Howard Nemerov |
He didn't want to do it with skill,
He'd had enough of skill.
If he never saw
Another villanelle, it would be too soon;
And the same went for sonnets.
If it had been
Hard work learning to rime, it would be much
Harder learning not to.
The time came
He had to ask himself, what did he want?
What did he want when he began
That idiot fiddling with the sounds of things.
He asked himself, poor moron, because he had
Nobody else to ask.
The others went right on
Talking about form, talking about myth
And the (so help us) need for a modern idiom;
The verseballs among them kept counting syllables.
So there he was, this forty-year-old teen-ager
Dreaming preposterous mergers and divisions
Of vowels like water, consonants like rock
(While everybody kept discussing values
And the need for values), for words that would
Enter the silence and be there as a light.
So much coffee and so many cigarettes
Gone down the drain, gone up in smoke,
Just for the sake of getting something right
Once in a while, something that could stand
On its own flat feet to keep out windy time
And the worm, something that might simply be,
Not as the monument in the smoky rain
Grimly endures, but that would be
Only a moment's inviolable presence,
The moment before disaster, before the storm,
In its peculiar silence, an integer
Fixed in the middle of the fall of things,
Perfected and casual as to a child's eye
Soap bubbles are, and skipping stones.
Bob Kaufman |
On yardbird corners of embryonic hopes, drowned in a heroin tear.
On yardbird corners of parkerflights to sound filled pockets in space.
On neuro-corners of striped brains & desperate electro-surgeons.
On alcohol corners of pointless discussion & historical hangovers.
On television corners of cornflakes & rockwells impotent America.
On university corners of tailored intellect & greek letter openers.
On military corners of megathon deaths & universal anesthesia.
On religious corners of theological limericks and
On radio corners of century-long records & static events.
On advertising corners of filter-tipped ice-cream & instant instants
On teen-age corners of comic book seduction and corrupted guitars,
On political corners of wamted candidates & ritual lies.
On motion picture corners of lassie & other symbols.
On intellectual corners of conversational therapy & analyzed fear.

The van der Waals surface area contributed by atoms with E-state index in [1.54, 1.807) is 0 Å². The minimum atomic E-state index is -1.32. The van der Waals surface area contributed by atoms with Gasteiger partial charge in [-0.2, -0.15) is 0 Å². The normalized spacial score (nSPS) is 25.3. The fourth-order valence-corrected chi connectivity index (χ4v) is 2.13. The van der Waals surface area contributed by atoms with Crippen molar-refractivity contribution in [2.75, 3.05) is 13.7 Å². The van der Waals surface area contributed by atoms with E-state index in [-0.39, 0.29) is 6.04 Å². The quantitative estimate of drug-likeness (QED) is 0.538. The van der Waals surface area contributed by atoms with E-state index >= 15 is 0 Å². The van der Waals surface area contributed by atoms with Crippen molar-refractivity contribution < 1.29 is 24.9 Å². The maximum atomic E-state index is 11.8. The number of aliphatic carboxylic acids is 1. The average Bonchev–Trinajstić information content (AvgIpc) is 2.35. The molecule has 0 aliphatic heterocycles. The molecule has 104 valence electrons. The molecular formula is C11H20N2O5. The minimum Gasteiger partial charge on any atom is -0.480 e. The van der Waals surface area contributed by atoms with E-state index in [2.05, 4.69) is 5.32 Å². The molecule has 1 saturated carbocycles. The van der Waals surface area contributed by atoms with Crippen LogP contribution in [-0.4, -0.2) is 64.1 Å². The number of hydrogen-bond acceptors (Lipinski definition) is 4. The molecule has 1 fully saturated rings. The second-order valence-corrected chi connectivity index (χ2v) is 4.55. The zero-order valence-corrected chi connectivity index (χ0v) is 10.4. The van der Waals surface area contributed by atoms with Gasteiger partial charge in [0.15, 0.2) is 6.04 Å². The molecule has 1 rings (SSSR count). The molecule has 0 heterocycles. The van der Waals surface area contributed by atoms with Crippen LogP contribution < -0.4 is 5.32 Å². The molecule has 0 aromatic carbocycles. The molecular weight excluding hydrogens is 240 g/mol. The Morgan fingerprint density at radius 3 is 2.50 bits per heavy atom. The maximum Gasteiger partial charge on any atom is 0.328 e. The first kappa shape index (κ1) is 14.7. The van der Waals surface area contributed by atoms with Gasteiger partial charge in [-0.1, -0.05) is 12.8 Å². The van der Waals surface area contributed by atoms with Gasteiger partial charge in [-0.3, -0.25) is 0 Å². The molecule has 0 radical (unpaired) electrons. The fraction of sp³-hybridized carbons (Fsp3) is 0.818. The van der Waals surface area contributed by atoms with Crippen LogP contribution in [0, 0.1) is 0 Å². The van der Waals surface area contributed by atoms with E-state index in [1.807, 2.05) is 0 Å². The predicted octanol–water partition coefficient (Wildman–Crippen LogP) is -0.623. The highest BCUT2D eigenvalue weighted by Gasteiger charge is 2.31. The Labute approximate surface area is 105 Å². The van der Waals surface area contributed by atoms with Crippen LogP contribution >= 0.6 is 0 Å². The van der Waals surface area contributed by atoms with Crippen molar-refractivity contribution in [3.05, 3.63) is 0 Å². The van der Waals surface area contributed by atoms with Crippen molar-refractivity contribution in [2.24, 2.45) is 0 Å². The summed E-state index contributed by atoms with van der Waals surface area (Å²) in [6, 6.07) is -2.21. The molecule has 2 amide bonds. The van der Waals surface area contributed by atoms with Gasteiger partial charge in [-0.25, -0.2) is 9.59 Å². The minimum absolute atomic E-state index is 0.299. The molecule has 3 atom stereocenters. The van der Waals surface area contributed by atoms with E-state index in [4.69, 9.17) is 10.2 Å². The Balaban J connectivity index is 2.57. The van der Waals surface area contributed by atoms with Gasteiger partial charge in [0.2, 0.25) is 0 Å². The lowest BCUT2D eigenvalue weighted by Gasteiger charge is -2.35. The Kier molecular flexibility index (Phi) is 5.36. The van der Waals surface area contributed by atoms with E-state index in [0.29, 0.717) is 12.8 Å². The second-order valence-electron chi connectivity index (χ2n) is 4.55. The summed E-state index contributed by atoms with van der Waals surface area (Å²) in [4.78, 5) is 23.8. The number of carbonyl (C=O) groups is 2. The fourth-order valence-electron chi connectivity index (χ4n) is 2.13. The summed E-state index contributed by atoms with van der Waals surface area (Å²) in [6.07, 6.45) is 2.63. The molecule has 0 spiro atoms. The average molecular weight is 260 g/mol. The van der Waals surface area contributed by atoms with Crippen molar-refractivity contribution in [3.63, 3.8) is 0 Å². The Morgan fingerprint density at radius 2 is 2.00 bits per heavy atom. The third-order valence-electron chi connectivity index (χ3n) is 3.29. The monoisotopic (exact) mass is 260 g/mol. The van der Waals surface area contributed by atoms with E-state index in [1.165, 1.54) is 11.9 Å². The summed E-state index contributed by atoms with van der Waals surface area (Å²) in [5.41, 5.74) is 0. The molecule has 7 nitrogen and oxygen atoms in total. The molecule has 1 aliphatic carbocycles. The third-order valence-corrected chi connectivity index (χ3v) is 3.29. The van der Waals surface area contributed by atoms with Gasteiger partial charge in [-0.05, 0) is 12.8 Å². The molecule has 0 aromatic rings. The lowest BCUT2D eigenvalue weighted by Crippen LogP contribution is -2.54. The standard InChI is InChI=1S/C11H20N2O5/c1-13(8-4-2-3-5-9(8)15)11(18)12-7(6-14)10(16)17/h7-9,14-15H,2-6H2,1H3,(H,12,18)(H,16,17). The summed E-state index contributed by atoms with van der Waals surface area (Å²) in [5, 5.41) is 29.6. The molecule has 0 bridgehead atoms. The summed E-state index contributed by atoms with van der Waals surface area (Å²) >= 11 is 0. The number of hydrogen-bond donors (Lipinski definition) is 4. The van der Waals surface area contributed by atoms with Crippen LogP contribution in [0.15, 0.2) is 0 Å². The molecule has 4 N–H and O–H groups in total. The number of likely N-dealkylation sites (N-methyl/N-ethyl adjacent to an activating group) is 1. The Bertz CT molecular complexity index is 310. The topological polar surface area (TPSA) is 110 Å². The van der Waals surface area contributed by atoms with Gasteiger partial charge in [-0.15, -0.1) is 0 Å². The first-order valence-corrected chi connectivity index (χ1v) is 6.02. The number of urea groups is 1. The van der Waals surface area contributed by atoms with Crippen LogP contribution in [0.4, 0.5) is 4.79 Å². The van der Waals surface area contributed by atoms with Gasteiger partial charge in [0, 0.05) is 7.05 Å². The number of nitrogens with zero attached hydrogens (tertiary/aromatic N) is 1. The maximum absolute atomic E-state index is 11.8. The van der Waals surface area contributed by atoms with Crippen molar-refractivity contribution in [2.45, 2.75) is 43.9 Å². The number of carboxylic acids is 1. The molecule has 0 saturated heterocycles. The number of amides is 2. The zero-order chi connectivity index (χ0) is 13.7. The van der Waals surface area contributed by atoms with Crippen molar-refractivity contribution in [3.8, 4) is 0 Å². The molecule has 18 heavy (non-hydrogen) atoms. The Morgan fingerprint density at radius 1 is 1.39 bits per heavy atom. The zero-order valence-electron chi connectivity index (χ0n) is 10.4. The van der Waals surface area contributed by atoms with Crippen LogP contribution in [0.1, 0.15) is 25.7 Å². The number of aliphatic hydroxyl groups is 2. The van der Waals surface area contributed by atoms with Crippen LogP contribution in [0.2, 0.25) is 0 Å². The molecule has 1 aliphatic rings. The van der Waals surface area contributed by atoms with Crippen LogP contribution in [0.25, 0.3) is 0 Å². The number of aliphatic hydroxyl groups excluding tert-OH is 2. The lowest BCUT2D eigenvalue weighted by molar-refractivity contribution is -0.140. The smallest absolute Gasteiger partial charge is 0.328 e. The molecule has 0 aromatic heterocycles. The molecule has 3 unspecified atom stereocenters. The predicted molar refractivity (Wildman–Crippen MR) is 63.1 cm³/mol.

On newspaper corners of sexy headlines & scholarly comics.
On love divided corners of die now pay later mortuaries.
On philosophical corners of semantic desperadoes & idea-mongers.
On middle class corners of private school puberty & anatomical revolts
On ultra-real corners of love on abandoned roller-coasters
On lonely poet corners of low lying leaves & moist prophet eyes.
Anne Sexton |
Jean, death comes close to us all,
flapping its awful wings at us
and the gluey wings crawl up our nose.
Our children tremble in their teen-age cribs,
whirling off on a thumb or a motorcycle,
mine pushed into gnawing a stilbestrol cancer
I passed on like hemophilia,
or yours in the seventh grade, with her spleen
smacked in by the balance beam.
And we, mothers, crumpled, and flyspotted
with bringing them this far
can do nothing now but pray.
Let us put your three children
and my two children,
ages ranging from eleven to twenty-one,
and send them in a large air net up to God,
with many stamps, real air mail,
and huge signs attached:
DO NOT STAPLE, FOLD OR MUTILATE!
And perhaps He will notice
and pass a psalm over them
for keeping safe for a whole,
for a whole God-damned life-span.
And not even a muddled angel will
peek down at us in our foxhole.
And He will not have time
to send down an eyedropper of prayer for us,
the mothering thing of us,
as we drip into the soup
in the worry festering inside us,
lest our children
go so fast
More great poems below...
Thomas Hardy |
"Soul! Shall I see thy face," she said,
"In one brief hour?
And away with thee from a loveless bed
To a far-off sun, to a vine-wrapt bower,
And be thine own unseparated,
And challenge the world's white glower?
She quickened her feet, and met him where
They had predesigned:
And they clasped, and mounted, and cleft the air
Upon whirling wheels; till the will to bind
Her life with his made the moments there
Efface the years behind.
Miles slid, and the sight of the port upgrew
As they sped on;
When slipping its bond the bracelet flew
From her fondled arm.
Its cameo of the abjured one drew
Her musings thereupon.
The gaud with his image once had been
A gift from him:
And so it was that its carving keen
Refurbished memories wearing dim,
Which set in her soul a throe of teen,
And a tear on her lashes' brim.
"I may not go!" she at length upspake,
"Thoughts call me back -
I would still lose all for your dear, dear sake;
My heart is thine, friend! But my track
I home to Athelhall must take
To hinder household wrack!"
But they parted, weak and wan:
And he left the shore;
His ship diminished, was low, was gone;
And she heard in the waves as the daytide wore,
And read in the leer of the sun that shone,
That they parted for evermore.
She homed as she came, at the dip of eve
On Athel Coomb
Regaining the Hall she had sworn to leave .
The house was soundless as a tomb,
And she entered her chamber, there to grieve
Lone, kneeling, in the gloom.
From the lawn without rose her husband's voice
To one his friend:
"Another her Love, another my choice,
Her going is good.
Our conditions mend;
In a change of mates we shall both rejoice;
I hoped that it thus might end!
"A quick divorce; she will make him hers,
And I wed mine.
So Time rights all things in long, long years -
Or rather she, by her bold design!
I admire a woman no balk deters:
She has blessed my life, in fine.
"I shall build new rooms for my new true bride,
Let the bygone be:
By now, no doubt, she has crossed the tide
With the man to her mind.
Far happier she
In some warm vineland by his side
Than ever she was with me.